Nokia Targets America’s Love of Smartphones

by Matt Klassen on August 12, 2011

Reading that Nokia is still the world’s largest smartphone manufacturer based on end point sales figures, one might wonder where all this doom and gloom talk regarding the Finnish mobile company is coming from.

But as paradoxical as it may seem, Nokia is at once both the leader in the smartphone market and the biggest loser over the second quarter of this year, and it’s this dichotomy that has the company making some serious changes to its overall sales strategy.

I’ve written at length in the past of Nokia’s strategy to date, produce and sell affordable mobile handsets in largely untapped markets. It’s a strategy that has sold a lot of Nokia phones, but really hasn’t made Nokia that much money. Add to that the fact that despite Nokia’s long history in the North American market it has yet to be able to compete with the big boys like Apple and Google, and its clear that the time is ripe for a clean break; a fresh start in the American smartphone market.

Its old news at this point to write about Nokia’s much publicized handling of its Symbian mobile operating system; the once popular OS that Nokia snubbed for MeeGo, readopted a short while later, and then dumped once again in favour of Microsoft’s WP7 OS. It should really come as no surprise then, to hear that Nokia will officially be ending sales of Symbian-based products in North America, all as part of a plan to rebrand itself as a serious smartphone competitor.

Before it can do that though, the Finnish company will have to repair its tarnished relationship with most major American carriers. Over the past few years Nokia has garnered the ire of the carriers as the company’s affordable line of phones meant that Nokia could circumvent carrier subsidization, meaning that users didn’t need to sign up for long binding contracts to be able to afford the phones, which in turn meant that carriers didn’t make any money.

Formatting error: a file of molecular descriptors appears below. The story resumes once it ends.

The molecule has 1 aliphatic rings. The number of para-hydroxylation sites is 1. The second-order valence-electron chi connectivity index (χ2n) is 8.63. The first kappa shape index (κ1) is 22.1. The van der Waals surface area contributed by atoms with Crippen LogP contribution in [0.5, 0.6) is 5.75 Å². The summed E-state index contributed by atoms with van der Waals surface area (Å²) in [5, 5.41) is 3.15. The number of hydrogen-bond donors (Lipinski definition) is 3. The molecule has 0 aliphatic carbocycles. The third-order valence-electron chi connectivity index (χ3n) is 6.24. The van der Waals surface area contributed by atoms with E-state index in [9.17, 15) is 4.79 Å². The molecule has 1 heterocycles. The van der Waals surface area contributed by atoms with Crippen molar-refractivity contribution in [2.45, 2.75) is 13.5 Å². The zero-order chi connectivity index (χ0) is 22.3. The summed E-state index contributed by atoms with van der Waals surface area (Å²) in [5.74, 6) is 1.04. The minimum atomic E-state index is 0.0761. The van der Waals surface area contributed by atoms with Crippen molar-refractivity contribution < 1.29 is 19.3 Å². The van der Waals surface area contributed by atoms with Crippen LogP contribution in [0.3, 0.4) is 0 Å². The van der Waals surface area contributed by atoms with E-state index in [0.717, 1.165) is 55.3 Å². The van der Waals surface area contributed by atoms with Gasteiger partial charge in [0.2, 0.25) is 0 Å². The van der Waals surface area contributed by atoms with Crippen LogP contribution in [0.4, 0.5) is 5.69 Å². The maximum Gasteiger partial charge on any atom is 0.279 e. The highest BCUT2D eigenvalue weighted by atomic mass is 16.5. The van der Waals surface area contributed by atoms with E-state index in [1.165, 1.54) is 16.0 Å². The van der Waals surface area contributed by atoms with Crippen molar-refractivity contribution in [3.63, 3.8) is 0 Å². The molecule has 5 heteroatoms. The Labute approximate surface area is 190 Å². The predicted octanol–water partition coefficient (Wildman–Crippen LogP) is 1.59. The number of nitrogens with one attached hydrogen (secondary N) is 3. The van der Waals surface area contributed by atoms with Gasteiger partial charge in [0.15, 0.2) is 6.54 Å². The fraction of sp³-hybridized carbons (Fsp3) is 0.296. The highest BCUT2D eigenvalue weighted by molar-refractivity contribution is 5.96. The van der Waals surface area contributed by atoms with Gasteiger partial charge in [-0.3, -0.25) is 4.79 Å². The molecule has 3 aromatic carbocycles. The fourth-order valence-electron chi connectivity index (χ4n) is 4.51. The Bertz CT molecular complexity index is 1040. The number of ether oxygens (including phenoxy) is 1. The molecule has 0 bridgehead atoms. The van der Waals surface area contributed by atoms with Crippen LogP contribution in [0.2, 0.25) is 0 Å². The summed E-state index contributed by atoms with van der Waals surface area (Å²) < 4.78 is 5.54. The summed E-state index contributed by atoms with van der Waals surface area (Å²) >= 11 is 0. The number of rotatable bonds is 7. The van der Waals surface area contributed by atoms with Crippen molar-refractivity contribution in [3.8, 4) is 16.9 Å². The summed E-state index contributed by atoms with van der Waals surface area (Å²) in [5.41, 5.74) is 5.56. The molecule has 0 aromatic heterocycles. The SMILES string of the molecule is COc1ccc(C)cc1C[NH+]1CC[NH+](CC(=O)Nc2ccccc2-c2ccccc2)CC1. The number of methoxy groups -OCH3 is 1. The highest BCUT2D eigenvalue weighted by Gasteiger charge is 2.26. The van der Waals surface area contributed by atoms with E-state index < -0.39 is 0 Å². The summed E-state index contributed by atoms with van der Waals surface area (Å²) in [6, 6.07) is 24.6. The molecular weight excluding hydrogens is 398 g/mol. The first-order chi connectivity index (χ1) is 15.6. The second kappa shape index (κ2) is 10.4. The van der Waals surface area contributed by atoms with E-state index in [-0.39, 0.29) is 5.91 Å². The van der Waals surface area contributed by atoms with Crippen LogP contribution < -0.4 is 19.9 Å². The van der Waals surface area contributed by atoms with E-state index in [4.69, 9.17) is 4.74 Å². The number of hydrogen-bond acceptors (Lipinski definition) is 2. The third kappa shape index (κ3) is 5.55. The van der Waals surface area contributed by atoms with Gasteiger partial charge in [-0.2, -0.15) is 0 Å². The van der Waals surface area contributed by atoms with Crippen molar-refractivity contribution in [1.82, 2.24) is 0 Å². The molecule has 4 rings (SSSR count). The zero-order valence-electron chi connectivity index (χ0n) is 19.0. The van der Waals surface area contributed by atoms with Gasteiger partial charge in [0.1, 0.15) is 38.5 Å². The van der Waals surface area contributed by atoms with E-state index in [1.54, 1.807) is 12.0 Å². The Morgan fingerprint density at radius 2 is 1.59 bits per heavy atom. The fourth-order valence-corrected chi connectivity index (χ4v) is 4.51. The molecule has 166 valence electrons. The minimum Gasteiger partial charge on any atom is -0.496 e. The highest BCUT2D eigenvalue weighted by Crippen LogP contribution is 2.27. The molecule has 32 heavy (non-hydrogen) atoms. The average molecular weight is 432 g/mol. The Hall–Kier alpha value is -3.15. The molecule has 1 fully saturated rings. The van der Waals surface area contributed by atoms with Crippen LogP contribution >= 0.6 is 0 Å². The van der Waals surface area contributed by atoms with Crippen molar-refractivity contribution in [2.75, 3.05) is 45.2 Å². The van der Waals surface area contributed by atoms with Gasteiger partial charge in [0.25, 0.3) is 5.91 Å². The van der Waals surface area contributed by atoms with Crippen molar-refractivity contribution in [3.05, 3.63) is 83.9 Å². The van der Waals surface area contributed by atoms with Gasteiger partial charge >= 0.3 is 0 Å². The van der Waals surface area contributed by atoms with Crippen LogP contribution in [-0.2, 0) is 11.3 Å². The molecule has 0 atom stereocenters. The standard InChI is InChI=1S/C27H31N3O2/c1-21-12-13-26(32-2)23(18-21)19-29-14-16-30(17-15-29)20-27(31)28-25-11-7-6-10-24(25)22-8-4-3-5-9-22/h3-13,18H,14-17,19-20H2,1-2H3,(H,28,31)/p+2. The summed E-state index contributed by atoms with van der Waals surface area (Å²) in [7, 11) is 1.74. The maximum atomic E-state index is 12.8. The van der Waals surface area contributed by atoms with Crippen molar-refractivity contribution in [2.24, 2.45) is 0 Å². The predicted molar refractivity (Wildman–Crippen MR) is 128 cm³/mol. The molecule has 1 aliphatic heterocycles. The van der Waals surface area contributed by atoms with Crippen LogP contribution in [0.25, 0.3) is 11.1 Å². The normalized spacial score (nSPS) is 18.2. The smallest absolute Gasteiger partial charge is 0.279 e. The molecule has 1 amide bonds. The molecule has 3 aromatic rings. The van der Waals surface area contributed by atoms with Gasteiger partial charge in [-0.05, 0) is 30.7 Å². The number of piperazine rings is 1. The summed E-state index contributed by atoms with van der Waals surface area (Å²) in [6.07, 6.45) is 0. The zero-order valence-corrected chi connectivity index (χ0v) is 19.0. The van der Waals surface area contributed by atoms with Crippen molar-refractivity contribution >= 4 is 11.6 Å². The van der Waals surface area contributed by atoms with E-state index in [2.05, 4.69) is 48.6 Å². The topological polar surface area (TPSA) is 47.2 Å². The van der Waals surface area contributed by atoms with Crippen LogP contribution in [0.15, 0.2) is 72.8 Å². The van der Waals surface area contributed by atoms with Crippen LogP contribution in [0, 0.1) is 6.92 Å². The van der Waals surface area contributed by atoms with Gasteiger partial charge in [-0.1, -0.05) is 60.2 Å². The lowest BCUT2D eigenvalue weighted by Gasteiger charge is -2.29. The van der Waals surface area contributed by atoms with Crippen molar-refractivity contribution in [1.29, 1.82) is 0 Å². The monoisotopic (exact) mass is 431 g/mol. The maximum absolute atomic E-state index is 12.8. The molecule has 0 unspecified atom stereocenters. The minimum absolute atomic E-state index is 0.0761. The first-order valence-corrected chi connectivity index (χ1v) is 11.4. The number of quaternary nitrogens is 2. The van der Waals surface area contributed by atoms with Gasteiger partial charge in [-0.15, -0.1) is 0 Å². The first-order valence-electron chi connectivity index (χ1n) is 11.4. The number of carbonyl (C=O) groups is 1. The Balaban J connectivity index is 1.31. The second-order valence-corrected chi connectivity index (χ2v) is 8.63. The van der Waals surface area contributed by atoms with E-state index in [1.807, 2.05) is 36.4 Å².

But with its new strategy it looks like Nokia is addressing these concerns head on, cutting ties with the old Nokia and introducing its new bold pioneering spirit. To that end, with America quickly turning into a smartphone onlymarket, Nokia has decided on a radical new course of action: selling smartphones only.

Although this may seem obvious, the American mobile market is in a state of transitional flux, with most major mobile companies and carriers still producing and selling both cell and feature phones. Although most companies recognize the direction current market trends are heading, no company has yet to put a stop to its feature phone sales…that is until Nokia.

While my praise for Nokia is few and far between of late, I do have to applaud the Finnish company for this bold move, especially given the fact that Nokia has built its global mobile empire on the backs of affordable feature phones. It will be the first company to have a North American mobile catalogue made up exclusively of smartphones, and with those smartphones sporting Microsoft’s WP7 OS, Nokia may just have a chance.

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Written by: Matt Klassen. Follow by: RSS, Twitter, Facebook, or YouTube.

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